Woman found guilty in 2000 murder of property manager seeking to have conviction overturned

Crime Watch

Susan Clevenger

BAKERSFIELD, Calif. (KGET) — A woman found guilty of murder in the 2000 death of local property manager Bradley St. Clair is seeking to have her conviction overturned due to a change in state law.

Susan Clevenger, 45, did not appear in court Tuesday, where attorneys agreed to a Jan. 23 hearing to discuss her case.

Clevenger and her former boyfriend, Keith Shell, 51, are serving life without parole for the death of St. Clair, who was bound and gagged with duct tape, and strangled with his necktie.

Clevenger can have her murder conviction reviewed since she was convicted under California’s felony murder rule, which was amended last year.

The law previously allowed defendants to be found guilty of murder in cases where they weren’t the actual killer but participated in a dangerous felony, such as robbery or kidnapping, that resulted in death. 

On Jan. 1, the law changed so that a person now has to actually commit or aid in a killing, or have the intent to kill, during the commission of a crime in order to be charged with murder.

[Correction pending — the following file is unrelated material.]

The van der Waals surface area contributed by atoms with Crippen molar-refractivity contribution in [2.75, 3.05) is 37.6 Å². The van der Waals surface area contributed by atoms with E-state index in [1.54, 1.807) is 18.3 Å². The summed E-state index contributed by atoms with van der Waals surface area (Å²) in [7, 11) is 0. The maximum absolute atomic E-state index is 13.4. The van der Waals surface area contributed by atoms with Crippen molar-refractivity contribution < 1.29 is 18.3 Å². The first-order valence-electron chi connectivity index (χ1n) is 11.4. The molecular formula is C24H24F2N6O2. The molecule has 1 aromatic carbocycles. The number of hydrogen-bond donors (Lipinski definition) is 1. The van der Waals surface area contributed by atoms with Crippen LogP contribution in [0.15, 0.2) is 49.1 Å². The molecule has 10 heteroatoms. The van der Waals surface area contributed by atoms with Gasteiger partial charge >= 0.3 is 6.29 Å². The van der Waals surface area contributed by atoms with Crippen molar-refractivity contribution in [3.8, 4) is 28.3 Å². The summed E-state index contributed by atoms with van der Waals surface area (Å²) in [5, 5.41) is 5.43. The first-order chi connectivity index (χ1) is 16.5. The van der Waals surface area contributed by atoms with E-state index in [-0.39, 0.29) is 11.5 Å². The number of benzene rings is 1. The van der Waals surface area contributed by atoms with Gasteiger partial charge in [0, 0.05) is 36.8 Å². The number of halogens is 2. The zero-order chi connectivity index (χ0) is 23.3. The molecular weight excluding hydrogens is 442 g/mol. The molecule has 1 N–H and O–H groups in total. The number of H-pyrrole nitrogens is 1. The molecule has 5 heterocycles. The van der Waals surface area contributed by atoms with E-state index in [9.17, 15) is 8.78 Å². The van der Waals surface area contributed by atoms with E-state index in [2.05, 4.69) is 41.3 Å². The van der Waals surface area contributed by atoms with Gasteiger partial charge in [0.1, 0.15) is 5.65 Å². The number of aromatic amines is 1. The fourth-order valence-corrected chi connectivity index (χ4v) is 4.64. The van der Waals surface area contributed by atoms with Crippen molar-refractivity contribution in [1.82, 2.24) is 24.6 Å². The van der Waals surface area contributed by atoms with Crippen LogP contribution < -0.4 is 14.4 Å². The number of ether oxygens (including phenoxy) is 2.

If a person didn’t aid in the killing, they can only be prosecuted for the underlying crime, whether it’s kidnapping, carjacking or another serious offense.

Clevenger, St. Clair’s secretary, plotted with Shell to kidnap St. Clair and hold him for ransom. The plan failed when an alarm system in St. Clair’s office went off.

A struggle ensued during which St. Clair was killed. Shell’s fingerprints and palm prints were found on the duct tape used to bind him.

At least two of Clevenger’s siblings said she had discussed a plan to kidnap a St. Clair family member. She admitted to asking her brother, at Shell’s request, to participate in the kidnapping. Her brother refused.

In an appellate court ruling early this year, the court found there was no evidence Clevenger intended for St. Clair to be killed. Additionally, she wasn’t present when the killing occurred.

The state Attorney General’s office, however, said Shell was unemployed and desperate for money, and Clevenger knew he “would have done anything” to kidnap St. Clair and avoid being caught.

Even if Clevenger’s murder conviction is overturned, she’ll continue to serve a life sentence for a conviction of kidnapping for ransom.

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